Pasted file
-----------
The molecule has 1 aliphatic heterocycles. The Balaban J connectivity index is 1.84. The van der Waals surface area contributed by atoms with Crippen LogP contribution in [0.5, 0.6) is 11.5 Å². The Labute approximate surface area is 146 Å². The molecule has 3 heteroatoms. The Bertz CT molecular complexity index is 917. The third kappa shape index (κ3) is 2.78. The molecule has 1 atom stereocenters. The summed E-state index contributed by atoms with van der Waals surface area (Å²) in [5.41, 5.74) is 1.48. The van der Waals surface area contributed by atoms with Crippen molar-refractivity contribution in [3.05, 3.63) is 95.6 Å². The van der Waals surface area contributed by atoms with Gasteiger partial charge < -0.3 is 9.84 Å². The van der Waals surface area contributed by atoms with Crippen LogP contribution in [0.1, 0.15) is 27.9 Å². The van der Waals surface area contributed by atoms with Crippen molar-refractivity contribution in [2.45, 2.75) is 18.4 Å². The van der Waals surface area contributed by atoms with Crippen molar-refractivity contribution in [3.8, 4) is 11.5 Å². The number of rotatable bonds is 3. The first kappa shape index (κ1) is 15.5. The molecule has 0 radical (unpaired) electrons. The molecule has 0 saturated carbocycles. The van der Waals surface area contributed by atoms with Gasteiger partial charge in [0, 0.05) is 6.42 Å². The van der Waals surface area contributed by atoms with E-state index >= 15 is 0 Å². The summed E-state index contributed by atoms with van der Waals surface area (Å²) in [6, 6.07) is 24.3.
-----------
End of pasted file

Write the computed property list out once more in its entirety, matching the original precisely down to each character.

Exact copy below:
The molecule has 1 aliphatic heterocycles. The Balaban J connectivity index is 1.84. The van der Waals surface area contributed by atoms with Crippen LogP contribution in [0.5, 0.6) is 11.5 Å². The Labute approximate surface area is 146 Å². The molecule has 3 heteroatoms. The Bertz CT molecular complexity index is 917. The third kappa shape index (κ3) is 2.78. The molecule has 1 atom stereocenters. The summed E-state index contributed by atoms with van der Waals surface area (Å²) in [5.41, 5.74) is 1.48. The van der Waals surface area contributed by atoms with Crippen molar-refractivity contribution in [3.05, 3.63) is 95.6 Å². The van der Waals surface area contributed by atoms with Gasteiger partial charge < -0.3 is 9.84 Å². The van der Waals surface area contributed by atoms with Crippen LogP contribution in [0.1, 0.15) is 27.9 Å². The van der Waals surface area contributed by atoms with Crippen molar-refractivity contribution in [2.45, 2.75) is 18.4 Å². The van der Waals surface area contributed by atoms with Crippen molar-refractivity contribution in [3.8, 4) is 11.5 Å². The number of rotatable bonds is 3. The first kappa shape index (κ1) is 15.5. The molecule has 0 radical (unpaired) electrons. The molecule has 0 saturated carbocycles. The van der Waals surface area contributed by atoms with Gasteiger partial charge in [0, 0.05) is 6.42 Å². The van der Waals surface area contributed by atoms with E-state index >= 15 is 0 Å². The summed E-state index contributed by atoms with van der Waals surface area (Å²) in [6, 6.07) is 24.3.